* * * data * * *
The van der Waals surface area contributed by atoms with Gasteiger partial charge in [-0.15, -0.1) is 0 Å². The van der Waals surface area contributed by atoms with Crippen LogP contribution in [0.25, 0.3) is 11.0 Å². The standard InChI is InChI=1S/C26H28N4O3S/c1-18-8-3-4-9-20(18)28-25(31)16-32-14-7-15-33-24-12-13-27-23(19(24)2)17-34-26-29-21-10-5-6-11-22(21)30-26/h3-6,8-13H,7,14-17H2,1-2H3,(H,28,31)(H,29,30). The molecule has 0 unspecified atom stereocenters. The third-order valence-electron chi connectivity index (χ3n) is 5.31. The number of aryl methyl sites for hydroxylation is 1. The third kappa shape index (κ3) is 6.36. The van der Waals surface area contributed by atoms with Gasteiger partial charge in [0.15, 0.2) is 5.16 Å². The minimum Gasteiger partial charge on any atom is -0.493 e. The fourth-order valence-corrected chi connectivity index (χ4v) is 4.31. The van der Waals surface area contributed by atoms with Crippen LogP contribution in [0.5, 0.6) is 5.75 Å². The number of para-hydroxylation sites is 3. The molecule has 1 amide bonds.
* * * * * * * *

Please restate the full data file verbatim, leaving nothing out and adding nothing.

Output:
The van der Waals surface area contributed by atoms with Gasteiger partial charge in [-0.15, -0.1) is 0 Å². The van der Waals surface area contributed by atoms with Crippen LogP contribution in [0.25, 0.3) is 11.0 Å². The standard InChI is InChI=1S/C26H28N4O3S/c1-18-8-3-4-9-20(18)28-25(31)16-32-14-7-15-33-24-12-13-27-23(19(24)2)17-34-26-29-21-10-5-6-11-22(21)30-26/h3-6,8-13H,7,14-17H2,1-2H3,(H,28,31)(H,29,30). The molecule has 0 unspecified atom stereocenters. The third-order valence-electron chi connectivity index (χ3n) is 5.31. The number of aryl methyl sites for hydroxylation is 1. The third kappa shape index (κ3) is 6.36. The van der Waals surface area contributed by atoms with Gasteiger partial charge in [0.15, 0.2) is 5.16 Å². The minimum Gasteiger partial charge on any atom is -0.493 e. The fourth-order valence-corrected chi connectivity index (χ4v) is 4.31. The van der Waals surface area contributed by atoms with Crippen LogP contribution in [0.5, 0.6) is 5.75 Å². The number of para-hydroxylation sites is 3. The molecule has 1 amide bonds.